What determines right and wrong? What is the basis of moral values? What principles guide your decision making?
No doubt most of our readers would quickly answer, “The Bible.”
However, in a recent survey released by the Cultural Research Center at Arizona Christian University, as the fourth installment of the American Values Study, they found most Americans felt differently.
Less than one-third expressed belief that the Bible was the standard for determining right and wrong.
When asked to identify what determined right and wrong, 42% said, “what you feel in your heart.”
Additionally, 29% cited “majority rule” as the determinant of what is right and wrong.
Overall, only 29% expressed faith in the Bible as the basis for deciding right and wrong. However, among those respondents who were identified as “spiritually active,” the figure rose to 66%. But think of one-third of the people who claim to be spiritual, not accepting the Bible as their standard of authority.
Ironically, people expressed support for “traditional moral values,” yet George Barna, the director of the research center said, “less than half of all Americans believe in God or that the Bible is God’s true, relevant and reliable words to humanity.”
It might be easy to dismiss this as not applying to “us.” To “our church.” And “our brethren.”
However, we might be surprised even though people give lip service to the Bible, how many people are guided by feelings instead of “the faith once delivered to the saints (Jude 3). Through the years, I’ve seen too often one’s practice does not align with their profession.
Regarding a doctrinal or moral question, I’ve heard Christians begin the discussion by saying…
“…I don’t believe God will…”
“…It doesn’t make sense that….”
“…God wants me to be happy…”
“…I don’t believe that makes any difference…”
“…that’s what the COC says…”
I fear that even among professed Christians we are too greatly influenced by the idea that truth is relative. Individualism has invaded our thinking to elevate self-satisfaction and self-fulfillment above God’s Word. And the notion often spouted “there are no absolutes,” may have diminished our regard for Divine revelation.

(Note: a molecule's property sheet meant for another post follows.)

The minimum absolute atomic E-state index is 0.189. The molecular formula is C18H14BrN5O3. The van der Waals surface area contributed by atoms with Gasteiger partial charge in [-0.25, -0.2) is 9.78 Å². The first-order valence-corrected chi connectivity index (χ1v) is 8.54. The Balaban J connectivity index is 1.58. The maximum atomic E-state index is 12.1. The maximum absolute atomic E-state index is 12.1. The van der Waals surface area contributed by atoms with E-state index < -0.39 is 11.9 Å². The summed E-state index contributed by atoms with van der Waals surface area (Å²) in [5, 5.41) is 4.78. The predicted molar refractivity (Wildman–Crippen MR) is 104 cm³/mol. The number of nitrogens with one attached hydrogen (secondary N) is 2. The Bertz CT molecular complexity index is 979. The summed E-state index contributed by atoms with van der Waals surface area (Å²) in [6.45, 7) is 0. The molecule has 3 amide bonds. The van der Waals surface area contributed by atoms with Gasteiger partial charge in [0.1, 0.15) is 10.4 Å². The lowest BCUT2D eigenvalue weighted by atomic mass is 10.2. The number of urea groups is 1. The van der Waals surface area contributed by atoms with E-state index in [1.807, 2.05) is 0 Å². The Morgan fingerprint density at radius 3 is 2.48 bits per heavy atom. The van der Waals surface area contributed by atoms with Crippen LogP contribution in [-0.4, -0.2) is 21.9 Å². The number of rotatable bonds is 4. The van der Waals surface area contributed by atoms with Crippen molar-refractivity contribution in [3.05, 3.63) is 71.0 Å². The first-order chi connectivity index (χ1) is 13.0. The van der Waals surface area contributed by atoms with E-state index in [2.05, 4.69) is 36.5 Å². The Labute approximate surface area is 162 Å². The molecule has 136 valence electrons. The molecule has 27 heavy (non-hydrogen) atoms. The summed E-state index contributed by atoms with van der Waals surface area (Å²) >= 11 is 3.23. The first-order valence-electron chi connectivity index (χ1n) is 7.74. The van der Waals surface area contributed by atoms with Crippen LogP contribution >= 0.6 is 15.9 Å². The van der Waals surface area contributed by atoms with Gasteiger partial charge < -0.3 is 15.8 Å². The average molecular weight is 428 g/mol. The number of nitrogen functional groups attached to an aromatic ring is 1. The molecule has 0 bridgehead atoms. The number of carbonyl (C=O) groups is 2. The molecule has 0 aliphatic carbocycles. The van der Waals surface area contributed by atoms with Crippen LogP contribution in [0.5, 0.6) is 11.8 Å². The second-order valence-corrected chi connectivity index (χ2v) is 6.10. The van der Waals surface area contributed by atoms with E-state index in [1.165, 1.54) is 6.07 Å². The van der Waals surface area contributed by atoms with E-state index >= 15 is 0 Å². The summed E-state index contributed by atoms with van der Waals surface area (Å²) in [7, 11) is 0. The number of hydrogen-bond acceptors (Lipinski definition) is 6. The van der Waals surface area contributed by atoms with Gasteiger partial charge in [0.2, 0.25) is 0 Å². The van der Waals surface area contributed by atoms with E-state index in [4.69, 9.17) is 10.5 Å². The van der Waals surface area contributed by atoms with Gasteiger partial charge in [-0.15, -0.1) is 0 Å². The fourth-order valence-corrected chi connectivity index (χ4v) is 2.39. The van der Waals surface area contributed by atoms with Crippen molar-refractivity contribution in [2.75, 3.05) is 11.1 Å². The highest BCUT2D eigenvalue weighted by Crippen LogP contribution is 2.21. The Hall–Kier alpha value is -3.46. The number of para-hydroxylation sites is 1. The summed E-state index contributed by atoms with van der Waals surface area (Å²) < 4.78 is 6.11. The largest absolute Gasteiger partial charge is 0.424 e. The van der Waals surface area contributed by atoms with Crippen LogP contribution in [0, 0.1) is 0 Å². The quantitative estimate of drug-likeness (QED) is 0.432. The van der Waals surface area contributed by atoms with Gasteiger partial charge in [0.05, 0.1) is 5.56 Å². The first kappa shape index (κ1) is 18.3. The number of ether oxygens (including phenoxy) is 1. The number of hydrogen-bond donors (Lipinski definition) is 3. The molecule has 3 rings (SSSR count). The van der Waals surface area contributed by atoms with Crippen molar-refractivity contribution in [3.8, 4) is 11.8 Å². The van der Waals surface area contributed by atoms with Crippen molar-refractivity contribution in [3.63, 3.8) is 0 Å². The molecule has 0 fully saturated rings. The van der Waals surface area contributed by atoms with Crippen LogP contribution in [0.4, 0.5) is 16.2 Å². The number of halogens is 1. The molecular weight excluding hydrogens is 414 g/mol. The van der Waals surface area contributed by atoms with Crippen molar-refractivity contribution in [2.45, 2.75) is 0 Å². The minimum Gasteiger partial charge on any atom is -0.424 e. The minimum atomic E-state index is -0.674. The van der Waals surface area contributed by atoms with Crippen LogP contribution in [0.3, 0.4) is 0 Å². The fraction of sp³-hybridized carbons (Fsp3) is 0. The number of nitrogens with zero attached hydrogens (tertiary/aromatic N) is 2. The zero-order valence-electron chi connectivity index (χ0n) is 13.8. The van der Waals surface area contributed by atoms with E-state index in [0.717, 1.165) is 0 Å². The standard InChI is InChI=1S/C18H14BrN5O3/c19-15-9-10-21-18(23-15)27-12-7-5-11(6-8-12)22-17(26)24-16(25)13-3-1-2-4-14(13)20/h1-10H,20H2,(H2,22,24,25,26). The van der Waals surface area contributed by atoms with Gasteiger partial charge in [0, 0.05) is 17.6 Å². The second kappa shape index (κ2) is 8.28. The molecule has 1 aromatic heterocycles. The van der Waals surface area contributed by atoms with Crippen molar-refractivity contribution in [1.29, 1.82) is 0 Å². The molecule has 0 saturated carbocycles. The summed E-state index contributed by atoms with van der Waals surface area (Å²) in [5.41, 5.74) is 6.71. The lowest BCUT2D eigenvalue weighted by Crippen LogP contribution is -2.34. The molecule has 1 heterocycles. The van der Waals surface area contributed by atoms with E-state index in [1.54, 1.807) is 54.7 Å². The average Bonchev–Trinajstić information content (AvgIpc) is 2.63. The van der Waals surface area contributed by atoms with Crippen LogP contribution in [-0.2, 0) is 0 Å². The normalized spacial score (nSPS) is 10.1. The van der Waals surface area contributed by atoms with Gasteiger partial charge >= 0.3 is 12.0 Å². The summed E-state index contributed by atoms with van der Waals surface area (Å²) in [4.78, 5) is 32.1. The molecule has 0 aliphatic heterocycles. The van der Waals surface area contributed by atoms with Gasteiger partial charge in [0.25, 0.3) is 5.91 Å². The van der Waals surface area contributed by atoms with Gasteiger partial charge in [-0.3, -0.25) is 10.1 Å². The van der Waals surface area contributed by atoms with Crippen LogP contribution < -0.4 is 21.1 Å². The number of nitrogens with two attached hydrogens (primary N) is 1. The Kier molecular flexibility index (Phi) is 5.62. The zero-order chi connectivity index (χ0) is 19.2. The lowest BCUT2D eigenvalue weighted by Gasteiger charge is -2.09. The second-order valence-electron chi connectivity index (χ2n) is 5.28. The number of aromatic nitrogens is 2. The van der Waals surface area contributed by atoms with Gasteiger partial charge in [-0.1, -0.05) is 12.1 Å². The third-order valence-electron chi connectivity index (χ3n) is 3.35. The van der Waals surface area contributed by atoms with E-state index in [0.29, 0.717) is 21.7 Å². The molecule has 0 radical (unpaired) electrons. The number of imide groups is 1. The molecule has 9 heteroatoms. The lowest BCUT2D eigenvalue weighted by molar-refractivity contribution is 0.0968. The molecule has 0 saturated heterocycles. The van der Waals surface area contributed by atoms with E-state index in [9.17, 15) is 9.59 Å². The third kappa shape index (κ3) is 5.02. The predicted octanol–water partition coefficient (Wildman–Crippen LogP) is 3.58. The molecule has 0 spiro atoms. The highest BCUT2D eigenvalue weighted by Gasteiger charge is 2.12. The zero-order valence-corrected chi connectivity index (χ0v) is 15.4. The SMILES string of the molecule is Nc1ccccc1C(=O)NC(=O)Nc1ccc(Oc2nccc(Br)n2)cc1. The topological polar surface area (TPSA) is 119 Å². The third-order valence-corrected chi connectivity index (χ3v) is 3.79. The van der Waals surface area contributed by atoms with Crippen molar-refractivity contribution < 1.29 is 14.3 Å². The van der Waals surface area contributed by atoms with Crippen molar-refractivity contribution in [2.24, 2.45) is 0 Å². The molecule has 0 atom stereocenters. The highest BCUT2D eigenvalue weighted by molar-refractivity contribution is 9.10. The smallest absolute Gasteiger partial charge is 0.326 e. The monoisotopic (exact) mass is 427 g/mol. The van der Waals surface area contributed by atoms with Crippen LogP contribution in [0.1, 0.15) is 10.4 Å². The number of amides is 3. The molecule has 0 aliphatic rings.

The beginning of any moral, ethical or doctrinal discussion, ought to begin with “what does the Bible say.” A familiar, but relevant scripture that should guide our thinking is found in Paul’s instruction to the evangelist Timothy.
“All Scripture is given by inspiration of God, and is profitable for doctrine, for reproof, for correction, for instruction in righteousness, that the man of God may be complete, thoroughly equipped for every good work” (2 Tim. 3:16-17).
Five important truths are affirmed in this text.
#1 The Scripture shows you what is right.
#2 The Scripture shows you what is wrong.
#3 The Scripture helps you get right.
#4 The Scripture helps you stay right.
#5 The Scripture equips you for every righteous work.
Unfortunately, as George Barna concluded, “Americans have become comfortable with the idea of being the arbiters of morality. In the same way that most Americans contend there is no absolute moral truth, they now believe that there is no divine guidance required or even available to define right and wrong,” he said, lamenting that most Americans “are now more likely to take their moral cues from government laws and policies than from church teachings about biblical principles.”
What the scripture says about right and wrong, supersedes our feelings, popular opinion, political correctness, woke ideology, cultural mores, human philosophy, and creedal edicts issued by churches.
May we return to a slogan oft repeated in bygone years and birthed from a sincere desire to be guided by the Bible, and the Bible only. “Where the Scriptures speak, we speak; where the Scriptures are silent, we are silent.”
–Ken Weliever, The Preacherman